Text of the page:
Christopher T. Walsh is a highly influential chemical biology professor, former MIT faculty member, and director of the Chemistry Department. January 10, died at the age of 79.
At the time of his death, Walsh was Hamilton Kuhn Emeritus Professor of Biochemistry and Molecular Pharmacology at Harvard Medical School, but began his career in 1972 as a co-appointed faculty member in the Department of Chemistry and Biology at MIT. Walsh said he spent 15 years at MIT and from 1982 until 1987 he was head of the chemistry department.
“Chris T. Walsh was a giant of chemical biology and made groundbreaking contributions to antibiotic resistance, enzymatic reaction mechanisms, and the biosynthesis of natural products,” says the professor. Troy Van Boorhis, the current head of the MIT Chemistry Division. “He was a leader during his faculty days at MIT and a valued member of the Greater Boston area chemical community. He will be sorely missed.”
A native of Boston, Walsh’s educational background began at the Roxbury Latin School, earned a bachelor’s degree from Harvard University, and a Ph.D. from Rockefeller University. After completing postdoctoral research at Brandeis University, he worked as a co-appointed faculty member in the Department of Chemistry and Chemistry at MIT, specializing in the biosynthesis of antibiotics and other biologically and medically active natural products. Started independent research focusing on enzymes and enzyme inhibitors. biology.
Professor of Chemistry and Biology Catherine Drennan It would take “a book’s worth of space” to adequately describe what Walsh meant to her as a collaborator, mentor, and friend. “We had so many great conversations about science, often with students gathering around us looking at new crystal structures and in front of graphics computers,” she says Drennan. Reminisce. “And beyond the professional guidance that began early in my career and past the end of formal scientific collaboration, he was a friend. when my mom had cancer, my cell phone rang, it was Chris, he had heard about my mom’s diagnosis and wanted to know if anything could be done. Whoever said, ‘Don’t meet a hero,’ never met Chris Walsh.”
in 2010 A reflection of his career published in journal of biochemistry, Walsh described his work “at the three intersections of biology, chemistry and medicine.” For his leadership, expertise, and extraordinary contributions to his field, he has been made a member of the National Academy of Sciences, the National Academy of Sciences, the National Academy of Medicine, the American Philosophical Society, and has received numerous prestigious awards. These include the Eli Lilly Award in Biochemistry, the Arthur C. Cope Scholar Award, and the Welch Award shared with longtime friend and collaborator Novartis Professor Emeritus. Joanne Stub.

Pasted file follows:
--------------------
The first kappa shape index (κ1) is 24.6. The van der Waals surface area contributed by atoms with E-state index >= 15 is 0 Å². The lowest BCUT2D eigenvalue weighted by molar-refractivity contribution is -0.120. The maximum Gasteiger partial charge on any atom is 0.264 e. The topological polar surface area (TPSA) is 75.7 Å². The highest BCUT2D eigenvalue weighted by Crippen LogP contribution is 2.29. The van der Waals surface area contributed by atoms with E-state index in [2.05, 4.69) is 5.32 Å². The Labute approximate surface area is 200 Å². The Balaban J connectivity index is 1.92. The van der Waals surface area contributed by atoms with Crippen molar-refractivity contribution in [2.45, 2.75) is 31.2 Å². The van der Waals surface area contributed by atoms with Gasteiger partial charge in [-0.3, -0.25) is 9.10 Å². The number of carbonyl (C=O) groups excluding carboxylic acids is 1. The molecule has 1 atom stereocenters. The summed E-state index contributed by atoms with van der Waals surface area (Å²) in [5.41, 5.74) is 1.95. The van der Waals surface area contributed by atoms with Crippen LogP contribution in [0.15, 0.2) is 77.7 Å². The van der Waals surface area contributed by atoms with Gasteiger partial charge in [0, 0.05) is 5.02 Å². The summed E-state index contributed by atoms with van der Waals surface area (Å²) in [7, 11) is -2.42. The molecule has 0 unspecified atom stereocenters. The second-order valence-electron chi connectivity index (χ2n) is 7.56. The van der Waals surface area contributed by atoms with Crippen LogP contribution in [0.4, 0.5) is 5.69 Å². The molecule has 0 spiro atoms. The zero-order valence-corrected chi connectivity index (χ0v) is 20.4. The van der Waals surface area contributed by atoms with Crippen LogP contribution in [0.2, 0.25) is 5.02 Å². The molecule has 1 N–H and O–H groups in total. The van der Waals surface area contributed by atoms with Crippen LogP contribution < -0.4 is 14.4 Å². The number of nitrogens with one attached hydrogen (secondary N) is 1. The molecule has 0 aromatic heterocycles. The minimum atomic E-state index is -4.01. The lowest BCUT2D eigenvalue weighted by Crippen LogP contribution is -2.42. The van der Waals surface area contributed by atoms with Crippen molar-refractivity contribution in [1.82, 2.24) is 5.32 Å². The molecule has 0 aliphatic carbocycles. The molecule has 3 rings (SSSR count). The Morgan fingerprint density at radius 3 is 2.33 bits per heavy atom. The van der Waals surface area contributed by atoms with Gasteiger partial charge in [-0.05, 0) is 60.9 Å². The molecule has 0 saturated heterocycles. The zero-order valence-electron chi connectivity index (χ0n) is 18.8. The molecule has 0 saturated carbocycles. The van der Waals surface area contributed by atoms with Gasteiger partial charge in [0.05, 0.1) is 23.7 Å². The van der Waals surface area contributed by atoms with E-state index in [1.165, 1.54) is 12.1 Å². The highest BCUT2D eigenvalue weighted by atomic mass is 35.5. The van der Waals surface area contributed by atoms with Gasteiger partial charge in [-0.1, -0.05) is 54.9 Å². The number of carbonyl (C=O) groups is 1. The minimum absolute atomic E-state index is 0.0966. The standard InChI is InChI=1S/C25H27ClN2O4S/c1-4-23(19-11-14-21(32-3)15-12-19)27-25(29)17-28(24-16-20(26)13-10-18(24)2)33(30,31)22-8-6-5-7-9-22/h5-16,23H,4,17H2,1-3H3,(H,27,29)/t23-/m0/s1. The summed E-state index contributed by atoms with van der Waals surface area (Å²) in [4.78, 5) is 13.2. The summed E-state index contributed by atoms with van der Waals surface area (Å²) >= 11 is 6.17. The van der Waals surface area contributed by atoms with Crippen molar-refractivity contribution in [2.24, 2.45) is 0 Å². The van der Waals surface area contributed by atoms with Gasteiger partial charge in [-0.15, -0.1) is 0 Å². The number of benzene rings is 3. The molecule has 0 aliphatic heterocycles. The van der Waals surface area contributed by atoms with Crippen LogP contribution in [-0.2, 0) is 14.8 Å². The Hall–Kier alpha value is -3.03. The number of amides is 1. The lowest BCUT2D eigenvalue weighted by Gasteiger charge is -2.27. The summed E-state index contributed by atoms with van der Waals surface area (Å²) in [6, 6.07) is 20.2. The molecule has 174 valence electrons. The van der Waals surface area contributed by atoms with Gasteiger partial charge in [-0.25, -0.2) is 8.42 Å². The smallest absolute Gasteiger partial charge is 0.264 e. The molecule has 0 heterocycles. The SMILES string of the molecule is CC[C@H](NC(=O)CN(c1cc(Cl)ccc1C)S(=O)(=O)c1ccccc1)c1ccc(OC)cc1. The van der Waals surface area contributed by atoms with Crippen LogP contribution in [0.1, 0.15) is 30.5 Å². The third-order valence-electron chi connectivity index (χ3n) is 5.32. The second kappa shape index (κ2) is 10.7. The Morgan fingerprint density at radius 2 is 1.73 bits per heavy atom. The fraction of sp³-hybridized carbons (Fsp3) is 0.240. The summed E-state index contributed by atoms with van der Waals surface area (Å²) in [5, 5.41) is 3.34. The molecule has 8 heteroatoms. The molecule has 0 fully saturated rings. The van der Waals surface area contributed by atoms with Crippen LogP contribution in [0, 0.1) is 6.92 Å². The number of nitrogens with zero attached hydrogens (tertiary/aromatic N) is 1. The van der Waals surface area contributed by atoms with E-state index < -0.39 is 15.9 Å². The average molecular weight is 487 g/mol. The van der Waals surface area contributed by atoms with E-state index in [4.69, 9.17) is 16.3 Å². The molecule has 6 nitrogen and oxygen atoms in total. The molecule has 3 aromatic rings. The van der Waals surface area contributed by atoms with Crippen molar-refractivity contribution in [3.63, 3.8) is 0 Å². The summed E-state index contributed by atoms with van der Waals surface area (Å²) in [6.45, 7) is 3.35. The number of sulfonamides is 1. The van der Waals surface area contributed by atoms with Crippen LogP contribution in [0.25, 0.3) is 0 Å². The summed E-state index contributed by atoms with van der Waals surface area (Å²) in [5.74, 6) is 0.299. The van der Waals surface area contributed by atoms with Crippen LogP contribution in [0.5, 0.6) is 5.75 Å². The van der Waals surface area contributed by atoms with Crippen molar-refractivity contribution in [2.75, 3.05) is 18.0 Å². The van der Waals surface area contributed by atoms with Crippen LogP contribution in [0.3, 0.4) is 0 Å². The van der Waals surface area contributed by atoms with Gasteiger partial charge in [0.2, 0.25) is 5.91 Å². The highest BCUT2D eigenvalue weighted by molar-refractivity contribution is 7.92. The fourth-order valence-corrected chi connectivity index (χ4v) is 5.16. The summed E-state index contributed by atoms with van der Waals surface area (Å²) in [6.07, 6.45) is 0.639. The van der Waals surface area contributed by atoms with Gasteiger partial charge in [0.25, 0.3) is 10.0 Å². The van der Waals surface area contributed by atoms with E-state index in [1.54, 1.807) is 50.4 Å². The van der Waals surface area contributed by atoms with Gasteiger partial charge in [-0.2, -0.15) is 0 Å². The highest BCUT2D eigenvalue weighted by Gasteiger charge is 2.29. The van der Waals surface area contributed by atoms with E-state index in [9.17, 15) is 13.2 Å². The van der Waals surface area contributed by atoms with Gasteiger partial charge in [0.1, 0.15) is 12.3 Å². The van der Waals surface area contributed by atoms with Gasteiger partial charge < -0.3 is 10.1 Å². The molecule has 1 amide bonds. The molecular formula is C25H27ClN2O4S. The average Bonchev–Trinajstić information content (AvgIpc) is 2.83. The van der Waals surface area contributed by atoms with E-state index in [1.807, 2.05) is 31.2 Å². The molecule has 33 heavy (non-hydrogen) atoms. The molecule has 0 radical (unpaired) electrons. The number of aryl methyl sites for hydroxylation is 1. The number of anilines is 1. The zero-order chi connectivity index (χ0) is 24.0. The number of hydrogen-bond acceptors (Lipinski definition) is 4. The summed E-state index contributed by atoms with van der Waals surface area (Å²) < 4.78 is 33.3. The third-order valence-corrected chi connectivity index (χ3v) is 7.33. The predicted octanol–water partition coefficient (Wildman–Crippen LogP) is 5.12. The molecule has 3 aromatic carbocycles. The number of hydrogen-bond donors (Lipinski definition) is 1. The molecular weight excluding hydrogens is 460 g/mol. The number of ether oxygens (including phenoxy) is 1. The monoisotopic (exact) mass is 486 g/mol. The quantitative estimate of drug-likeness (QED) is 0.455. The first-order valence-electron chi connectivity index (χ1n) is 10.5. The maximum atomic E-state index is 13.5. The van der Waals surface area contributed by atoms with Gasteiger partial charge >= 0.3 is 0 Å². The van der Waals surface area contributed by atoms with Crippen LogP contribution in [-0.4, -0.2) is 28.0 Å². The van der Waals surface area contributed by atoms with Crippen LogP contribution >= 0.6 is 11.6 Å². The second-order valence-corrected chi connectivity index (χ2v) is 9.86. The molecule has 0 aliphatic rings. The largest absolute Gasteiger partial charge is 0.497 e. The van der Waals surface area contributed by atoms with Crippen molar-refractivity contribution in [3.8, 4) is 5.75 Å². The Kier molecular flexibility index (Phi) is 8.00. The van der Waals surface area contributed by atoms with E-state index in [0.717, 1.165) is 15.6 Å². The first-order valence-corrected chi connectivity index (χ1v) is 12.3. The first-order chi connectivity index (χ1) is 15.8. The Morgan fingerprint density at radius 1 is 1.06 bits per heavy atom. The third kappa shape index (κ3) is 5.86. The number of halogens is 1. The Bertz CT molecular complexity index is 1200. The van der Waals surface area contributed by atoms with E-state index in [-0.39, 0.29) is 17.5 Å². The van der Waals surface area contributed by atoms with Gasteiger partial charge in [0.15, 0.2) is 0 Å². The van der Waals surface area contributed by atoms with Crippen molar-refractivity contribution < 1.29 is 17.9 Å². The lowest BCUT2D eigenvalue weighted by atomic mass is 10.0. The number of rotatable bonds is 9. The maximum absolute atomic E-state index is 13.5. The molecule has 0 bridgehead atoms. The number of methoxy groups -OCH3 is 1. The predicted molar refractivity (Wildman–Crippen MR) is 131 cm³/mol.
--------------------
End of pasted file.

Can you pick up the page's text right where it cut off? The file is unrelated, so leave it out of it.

“Since the early 1970s, I have interacted with and been inspired by this talented scientist,” says Stubbe. “I loved the way he taught me the challenges and his amazing ability to identify and elucidate so many unexpected chemical changes. Enterobactin biosynthetic enzyme phosphopantetheinil Transformation! True! I will, so don’t miss it [Walsh]”
Walsh has authored over 800 articles and 10 books, of which ,war “Mechanisms of Enzymatic Reaction” grew out of Walsh’s Teachings 5.50, a graduate course of the same name on the chemical mechanisms of biological transformations. Walsh’s seventh year as a faculty member at MIT, published in 1979, the book holds the distinction of being a timeless text in the field. “‘Enzyme Mechanisms’ was the first study to apply the rigorous logic of chemistry to metabolic reactions,” said Professors Roger Firmenich and Georges Firmenich of Natural Products Chemistry. Ronald T. Raines“Its groundbreaking thinking attracted me to work with (along with hundreds of other people!) as an MIT undergraduate. [Walsh] Research on the search and utilization of enzymes. I have countless memories of his playful humor and am grateful for his inspiration as a highly agile and prolific scientist and for his role as mentor throughout his life. “
Walsh’s unparalleled influence in the field of chemical biology is surpassed only by his invaluable devotion to his students and mentees, including Vice Chair and Ivan R. Cottrell Professor of Immunology. Elizabeth M. Nolan, conducted postdoctoral research in Walsh’s lab at Harvard Medical School. “His intellect, wisdom, and ability to see the big picture were astounding and an invaluable mentor. His contributions to chemistry, biology, and more are countless. He will be sorely missed.” I guess.”
Walsh was bequeathed to his wife of 57 years, Diana Chapman Walsh, honorary life member of the Massachusetts Institute of Technology and honorary president of Wellesley College. His daughter, Alison Kurian, professor of oncology at Stanford Medical School. and his beloved grandson, Sean.